Finally, finally Senate Democrats will unveil a budget proposal Wednesday—for the first time since 2009—as Senate Budget Committee chair Patty Murray (D-Wash.) gives her party’s answer to her House counterpart Paul Ryan, who presented his own proposal Tuesday.
Congratulations to the Democrats for gracing us with a budget after all these years—an unconscionable dereliction of duty—but what’s been previewed thus far is pretty weak tea.
The headline, of course, is that the Murray budget, which would reduce the deficit by $1.85 trillion over the next ten years, is split half and half between $975 billion in spending cuts and the same amount in increased revenue—largely from limiting deductions and exemptions in the tax code.
This is standard Democratic policy and represents the “balanced” approach to deficit reduction President Obama has repeatedly supported.
But a closer look—and the most rudimentary take on the politics of it—shows that Senate Democrats’ budget is in its own way just as fanciful as Ryan’s.
First, it assumes $242 billion in reduced interest payments from adopting the proposal. That’s less than the ludicrous $700 billion the Ryan proposal expects to save in debt service over the next decade. But hello, everyone: Iinterest rates are now close to zero. If the economy improves to the extent both Democrats and Republicans expect it to, rates will move up sharply, probably canceling out most of these savings.
The Democratic plan also calls for lower spending cuts than Ryan asked for and omits the overhaul of Medicare the Republican proposed. However, it, too, would cut health care spending, by $275 billion, and defense spending by another $240 billion. As part of the package, the Democrats slip in another $100 billion in new “investment” in infrastructure building and job training programs—perhaps wetting the beaks of the Krugman wing of the party.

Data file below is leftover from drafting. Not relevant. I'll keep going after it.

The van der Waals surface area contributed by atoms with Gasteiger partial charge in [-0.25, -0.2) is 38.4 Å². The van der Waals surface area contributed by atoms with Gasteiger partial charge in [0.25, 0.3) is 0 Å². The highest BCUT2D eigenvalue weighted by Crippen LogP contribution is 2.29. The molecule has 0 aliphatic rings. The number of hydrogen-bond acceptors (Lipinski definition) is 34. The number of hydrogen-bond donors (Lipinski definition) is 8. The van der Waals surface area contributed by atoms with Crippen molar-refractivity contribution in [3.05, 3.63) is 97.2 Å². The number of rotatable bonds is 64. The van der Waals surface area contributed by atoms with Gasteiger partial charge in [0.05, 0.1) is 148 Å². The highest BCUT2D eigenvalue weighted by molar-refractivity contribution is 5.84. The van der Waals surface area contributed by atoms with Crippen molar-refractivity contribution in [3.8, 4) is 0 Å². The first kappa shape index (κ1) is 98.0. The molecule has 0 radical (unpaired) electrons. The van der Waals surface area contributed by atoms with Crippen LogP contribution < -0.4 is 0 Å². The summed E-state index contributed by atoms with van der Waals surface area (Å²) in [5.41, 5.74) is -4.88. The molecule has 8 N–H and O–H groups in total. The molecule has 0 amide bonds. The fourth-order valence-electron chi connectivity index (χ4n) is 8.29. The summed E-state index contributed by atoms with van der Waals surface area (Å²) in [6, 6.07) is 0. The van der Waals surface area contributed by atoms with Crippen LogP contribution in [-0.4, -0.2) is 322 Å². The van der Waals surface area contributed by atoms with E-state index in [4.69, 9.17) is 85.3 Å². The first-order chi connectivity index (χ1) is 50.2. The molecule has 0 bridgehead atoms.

It’s unclear at this point how much of this proposal is new and how much would substitute for the automatic spending cuts under the “sequester.”
But one thing is certain—most of it is dead in the water.
As Ryan’s proposal embraced fundamental Republican dogma, this one clings to cherished Democratic notions that we really don’t have to change Medicare and Medicaid all that much. Perhaps that could be a chip for a “grand bargain,” although liberal Democrats are balking at the idea.
And Murray hasn’t yet provided details on which health programs will be cut and which exemptions and deductions reduced, leaving it “to other committees,” The Washington Post reported. (After punting on a budget for four years, you didn’t expect Democrats to take the bull by the horns, did you?)
Those details, of course, are full of devils. The deductions for mortgage interest, state and local taxes, corporate health care plans, and charitable contributions are where the big money is, but they’re very popular and have the backing of big, powerful lobbying groups that would fight like heck to preserve them.
And besides, Republicans have said they would adamantly oppose any new revenue increases in addition to the $650 billion they accepted in the New Year’s day deal to avert the fiscal cliff.
So, right now it looks like this proposal is just Act One, Scene Two in what could be another long budget drama that ends in tragedy.